Pseudocoarctation of the aorta is a very rare anomaly characterised by kinking or buckling of the descending aorta at the level of the ligamentum arteriosum without a pressure gradient across the lesion.
It is thought to be of congenital origin, and characterised by elongation and kinking of the aorta at the level of the ligamentum arteriosum.
Its exact aetiology not well known. One proposed embryologic cause is a failure of compression of the third through the seventh segments of the dorsal aortic roots and the fourth arch segment.
Rarely reported associations include 3:
- congenital cardiac anomalies
- aneurysmal dilatation beyond the lesion
The following features have been shown to be useful in diagnosis (according to case reports) 3:
- demonstration that the abnormal mass in the mediastinum is part of the aorta
- unusually aortic arch high in the mediastinum
- visualisation of the isthmic portion of the descending thoracic aorta that's not adjacent to the spine, but rather ventral to it - this is surrounded by aerated lung
- a more caudal origin of the subclavian artery
Other reported features include 2:
- the aortic arch of pseudocoarctation is elongated and may arise higher than the clavicle (associated with cervical aortic arch)
- absence or only a mild degree of stenosis of the aortic lumen
- the absence of collateral circulation
- the absence of left ventricular hypertrophy and ascending aortic dilation
Cardiac catheterization and angiography provide a definitive diagnosis.
Treatment and prognosis
It is considered a benign entity with no specific intervention 8. Some advocate surgical treatment for all symptomatic patients and those with associated aneurysm formation 7.
History and etymology
It is thought to have been first described by Dotter, Steinberg, Souders and co-workers in 1951 3,5.
Consider the true coarctation of the aorta
- evidence of collateral circulation (e.g rib notching)
- acute aortic syndrome
- thoracic aortic aneurysm
- abdominal aortic aneurysm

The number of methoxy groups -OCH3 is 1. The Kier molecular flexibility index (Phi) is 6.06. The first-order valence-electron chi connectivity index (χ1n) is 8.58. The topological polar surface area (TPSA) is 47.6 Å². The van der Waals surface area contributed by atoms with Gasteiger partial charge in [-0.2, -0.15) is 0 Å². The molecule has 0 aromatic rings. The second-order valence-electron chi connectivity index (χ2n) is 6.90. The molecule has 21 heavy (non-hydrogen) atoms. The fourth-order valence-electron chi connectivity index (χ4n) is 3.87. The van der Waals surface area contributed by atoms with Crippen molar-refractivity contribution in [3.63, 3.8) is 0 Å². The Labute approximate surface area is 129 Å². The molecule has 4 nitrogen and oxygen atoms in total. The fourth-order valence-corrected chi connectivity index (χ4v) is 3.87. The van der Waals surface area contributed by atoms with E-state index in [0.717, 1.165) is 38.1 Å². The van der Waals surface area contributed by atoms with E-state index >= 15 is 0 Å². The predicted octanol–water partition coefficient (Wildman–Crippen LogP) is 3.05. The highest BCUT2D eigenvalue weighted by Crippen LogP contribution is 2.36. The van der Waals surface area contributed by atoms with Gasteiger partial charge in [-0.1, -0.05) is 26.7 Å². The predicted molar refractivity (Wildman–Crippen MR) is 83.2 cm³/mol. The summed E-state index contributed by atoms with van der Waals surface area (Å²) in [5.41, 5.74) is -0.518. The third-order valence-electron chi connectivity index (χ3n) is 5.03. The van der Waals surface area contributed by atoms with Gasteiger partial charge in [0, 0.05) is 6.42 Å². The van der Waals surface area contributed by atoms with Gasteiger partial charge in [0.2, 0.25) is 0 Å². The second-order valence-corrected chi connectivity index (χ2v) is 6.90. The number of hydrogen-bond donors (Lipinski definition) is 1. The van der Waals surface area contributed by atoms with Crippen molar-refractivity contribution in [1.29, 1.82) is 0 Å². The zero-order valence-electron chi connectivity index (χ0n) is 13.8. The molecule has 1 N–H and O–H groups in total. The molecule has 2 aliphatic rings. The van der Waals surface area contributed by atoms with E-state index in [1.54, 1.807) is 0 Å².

- endovascular aneurysm repair (EVAR)
- reporting tips for aortic aneurysms
- aortic coarctation
- aortic pseudocoarctation
- cervical aortic arch
- interrupted aortic arch
- transposition of the great arteries
- variant anatomy of the aortic arch
- traumatic aortic injuries
- 1. Smyth PT, Edwards JE. Pseudocoarctation, kinking or buckling of the aorta. Circulation. 1972;46 (5): 1027-32. doi:10.1161/01.CIR.46.5.1027 - Pubmed citation
- 2. Adaletli I, Kurugoglu S, Davutoglu V et-al. Pseudocoarctation. Can J Cardiol. 2007;23 (8): 675-6. Free text at pubmed - Pubmed citation
- 3. Son JS, Hong KB, Chung DC. Pseudocoarctation of the aorta associated with the anomalous origin of the left vertebral artery: a case report. Korean J Radiol. 2008;9 (3): 283-5. doi:10.3348/kjr.2008.9.3.283 - Free text at pubmed - Pubmed citation
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- 6. Gaupp RJ, Fagan CJ, Davis M et-al. Pseudocoarctation of the aorta. J Comput Assist Tomogr. 1981;5 (4): 571-3. Pubmed citation
- 7. Kessler RM, Miller KB, Pett S et-al. Pseudocoarctation of the aorta presenting as a mediastinal mass with dysphagia. Ann. Thorac. Surg. 1993;55 (4): 1003-5. Pubmed citation
- 8. Kimura K, Ohtake H, Kato H et-al. Pseudocoarctation of the aorta complicated by thoracic aortic aneurysm. Asian Cardiovasc Thorac Ann. 2011;19 (3-4): 265-7. doi:10.1177/0218492311407782 - Pubmed citation